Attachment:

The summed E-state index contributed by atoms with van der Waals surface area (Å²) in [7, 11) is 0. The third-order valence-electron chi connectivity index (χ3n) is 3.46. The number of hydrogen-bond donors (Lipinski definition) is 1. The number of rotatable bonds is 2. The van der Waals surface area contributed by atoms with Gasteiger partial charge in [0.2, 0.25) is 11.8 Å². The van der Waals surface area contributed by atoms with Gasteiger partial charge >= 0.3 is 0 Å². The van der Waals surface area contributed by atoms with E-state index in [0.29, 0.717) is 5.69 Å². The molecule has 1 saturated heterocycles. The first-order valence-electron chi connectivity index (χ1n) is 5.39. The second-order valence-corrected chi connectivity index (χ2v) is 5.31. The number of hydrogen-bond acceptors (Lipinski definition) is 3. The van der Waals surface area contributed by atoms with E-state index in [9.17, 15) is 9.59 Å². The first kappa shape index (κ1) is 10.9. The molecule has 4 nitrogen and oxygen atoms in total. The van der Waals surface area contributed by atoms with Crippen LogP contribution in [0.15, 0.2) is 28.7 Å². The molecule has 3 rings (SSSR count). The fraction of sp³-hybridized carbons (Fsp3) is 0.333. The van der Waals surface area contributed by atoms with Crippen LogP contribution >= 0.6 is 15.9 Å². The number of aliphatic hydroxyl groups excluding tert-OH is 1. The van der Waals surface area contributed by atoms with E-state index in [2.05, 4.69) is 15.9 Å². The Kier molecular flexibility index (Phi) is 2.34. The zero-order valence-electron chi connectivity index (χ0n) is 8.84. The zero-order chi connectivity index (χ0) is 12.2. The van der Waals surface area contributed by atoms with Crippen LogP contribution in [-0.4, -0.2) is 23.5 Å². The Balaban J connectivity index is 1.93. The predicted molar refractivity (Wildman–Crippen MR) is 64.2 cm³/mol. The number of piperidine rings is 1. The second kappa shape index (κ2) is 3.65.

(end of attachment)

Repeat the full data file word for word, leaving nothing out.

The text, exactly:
The summed E-state index contributed by atoms with van der Waals surface area (Å²) in [7, 11) is 0. The third-order valence-electron chi connectivity index (χ3n) is 3.46. The number of hydrogen-bond donors (Lipinski definition) is 1. The number of rotatable bonds is 2. The van der Waals surface area contributed by atoms with Gasteiger partial charge in [0.2, 0.25) is 11.8 Å². The van der Waals surface area contributed by atoms with Gasteiger partial charge >= 0.3 is 0 Å². The van der Waals surface area contributed by atoms with E-state index in [0.29, 0.717) is 5.69 Å². The molecule has 1 saturated heterocycles. The first-order valence-electron chi connectivity index (χ1n) is 5.39. The second-order valence-corrected chi connectivity index (χ2v) is 5.31. The number of hydrogen-bond acceptors (Lipinski definition) is 3. The van der Waals surface area contributed by atoms with E-state index in [9.17, 15) is 9.59 Å². The first kappa shape index (κ1) is 10.9. The molecule has 4 nitrogen and oxygen atoms in total. The van der Waals surface area contributed by atoms with Crippen LogP contribution in [0.15, 0.2) is 28.7 Å². The molecule has 3 rings (SSSR count). The fraction of sp³-hybridized carbons (Fsp3) is 0.333. The van der Waals surface area contributed by atoms with Crippen LogP contribution >= 0.6 is 15.9 Å². The number of aliphatic hydroxyl groups excluding tert-OH is 1. The van der Waals surface area contributed by atoms with E-state index in [2.05, 4.69) is 15.9 Å². The Kier molecular flexibility index (Phi) is 2.34. The zero-order valence-electron chi connectivity index (χ0n) is 8.84. The zero-order chi connectivity index (χ0) is 12.2. The van der Waals surface area contributed by atoms with Crippen LogP contribution in [-0.4, -0.2) is 23.5 Å². The Balaban J connectivity index is 1.93. The predicted molar refractivity (Wildman–Crippen MR) is 64.2 cm³/mol. The number of piperidine rings is 1. The second kappa shape index (κ2) is 3.65.